Investing.com – US equities opened higher on Friday, with a clear hunt for tech stocks after another decline on Thursday.
By 09:35 am ET (13:35 GMT), the Dow Jones Industrial Average rose 153 points, or 0.6%, to 27.687 points. The S&P 500 and the Nasdaq Composite rose 0.4%.
The market was supported by strong reports released after the close of trading on Thursday by both software giant Oracle Corporation (NYSE: ORCL) and Peloton Interactive Inc (NASDAQ: PTON), a maker of high-quality exercise bikes. These reports have restored confidence in the reason that drove the growth of the Nasdaq over the summer, namely that disruption due to the pandemic will bring quick benefits to companies that help remote work or training.
Peloton and Oracle shares rose 4.9%.
Previously, market participants did not pay attention to the numbers showing stronger than expected inflation in the US in August. The consumer price index (CPI) rose 0.4% to 1.3% from a year ago. After adjusting for volatile food and energy prices, the core CPI rose 0.4% to 1.7%, the highest level since April, and is apparently back to the Federal Reserve's 2.0% target. Given that the Fed said it would allow a 2% overshoot to compensate for a time when inflation was low, there is essentially no reason to fear that it will tighten its policies in such a preemptive manner.
The rise in the index was driven by higher prices for used cars as people avoid public transport, and higher costs of moving and storing household goods, reflecting a sharp increase in activity in the housing market since the start of the pandemic.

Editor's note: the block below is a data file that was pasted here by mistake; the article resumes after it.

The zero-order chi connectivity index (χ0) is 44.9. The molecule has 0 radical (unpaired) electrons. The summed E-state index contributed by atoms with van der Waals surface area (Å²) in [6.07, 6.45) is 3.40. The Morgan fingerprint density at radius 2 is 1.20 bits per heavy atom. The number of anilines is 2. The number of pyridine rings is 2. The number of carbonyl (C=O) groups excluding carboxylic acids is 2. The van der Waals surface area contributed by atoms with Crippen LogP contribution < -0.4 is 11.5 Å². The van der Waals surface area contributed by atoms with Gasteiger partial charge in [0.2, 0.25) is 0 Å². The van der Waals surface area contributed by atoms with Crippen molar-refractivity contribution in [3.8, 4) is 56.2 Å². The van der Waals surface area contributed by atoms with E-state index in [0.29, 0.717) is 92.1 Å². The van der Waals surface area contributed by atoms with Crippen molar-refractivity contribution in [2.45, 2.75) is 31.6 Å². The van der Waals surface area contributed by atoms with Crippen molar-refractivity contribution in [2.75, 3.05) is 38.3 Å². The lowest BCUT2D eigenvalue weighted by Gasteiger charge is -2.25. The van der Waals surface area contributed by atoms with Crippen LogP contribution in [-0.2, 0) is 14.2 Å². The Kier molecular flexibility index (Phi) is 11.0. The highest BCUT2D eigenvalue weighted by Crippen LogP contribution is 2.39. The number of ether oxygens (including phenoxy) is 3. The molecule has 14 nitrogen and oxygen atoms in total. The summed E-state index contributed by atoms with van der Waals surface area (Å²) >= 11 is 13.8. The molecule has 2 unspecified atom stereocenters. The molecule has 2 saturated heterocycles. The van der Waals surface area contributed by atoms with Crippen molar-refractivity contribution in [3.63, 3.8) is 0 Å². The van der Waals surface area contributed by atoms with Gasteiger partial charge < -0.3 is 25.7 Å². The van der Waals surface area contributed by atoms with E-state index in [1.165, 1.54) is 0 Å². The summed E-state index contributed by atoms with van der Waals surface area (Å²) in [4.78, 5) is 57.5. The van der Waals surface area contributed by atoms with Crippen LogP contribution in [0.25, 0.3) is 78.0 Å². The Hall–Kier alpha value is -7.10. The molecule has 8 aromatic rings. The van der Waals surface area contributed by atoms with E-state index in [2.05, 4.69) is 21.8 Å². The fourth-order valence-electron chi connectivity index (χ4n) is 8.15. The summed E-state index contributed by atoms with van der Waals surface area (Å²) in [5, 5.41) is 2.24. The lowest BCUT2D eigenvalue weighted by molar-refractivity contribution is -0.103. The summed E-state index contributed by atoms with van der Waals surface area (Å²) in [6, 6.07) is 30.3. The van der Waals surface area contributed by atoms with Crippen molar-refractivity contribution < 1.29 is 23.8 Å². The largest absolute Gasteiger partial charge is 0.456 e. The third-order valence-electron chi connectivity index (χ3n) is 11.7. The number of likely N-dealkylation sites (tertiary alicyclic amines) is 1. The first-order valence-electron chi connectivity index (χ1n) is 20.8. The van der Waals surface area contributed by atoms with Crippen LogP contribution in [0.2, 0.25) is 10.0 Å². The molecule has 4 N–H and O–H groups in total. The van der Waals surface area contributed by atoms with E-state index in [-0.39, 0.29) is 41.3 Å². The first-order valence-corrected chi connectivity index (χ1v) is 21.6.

However, the market rally at the end of the week was relatively weak, which showed that prices could both go down and up. Apple (NASDAQ: AAPL) rose a modest 0.1%, while Amazon (NASDAQ: AMZN) rose 1.0% and Microsoft (NASDAQ: MSFT) rose 0.7%. Tech giants' shares were responsible for nearly all of the market's summer profits, making them all poised for consolidation.
Electric truck maker Nikola Corp (NKLA) continued to fall following an attack on it on Thursday by short-selling company Hindenburg Research. Nikola (NASDAQ: NKLA) was down another 8.0%, but was only poised to fall 2% during the week, despite an earlier announcement by General Motors (NYSE: GM) of a $ 2 billion investment.
Nikola's larger electric vehicle competitor, Tesla Inc (NASDAQ: TSLA), lost earnings earlier and fell 1.4% after reporting it would begin exporting electric vehicles from its Shanghai plant. The report said sales in China, the world's largest electric vehicle market, were weaker than expected.
By Jeffrey Smith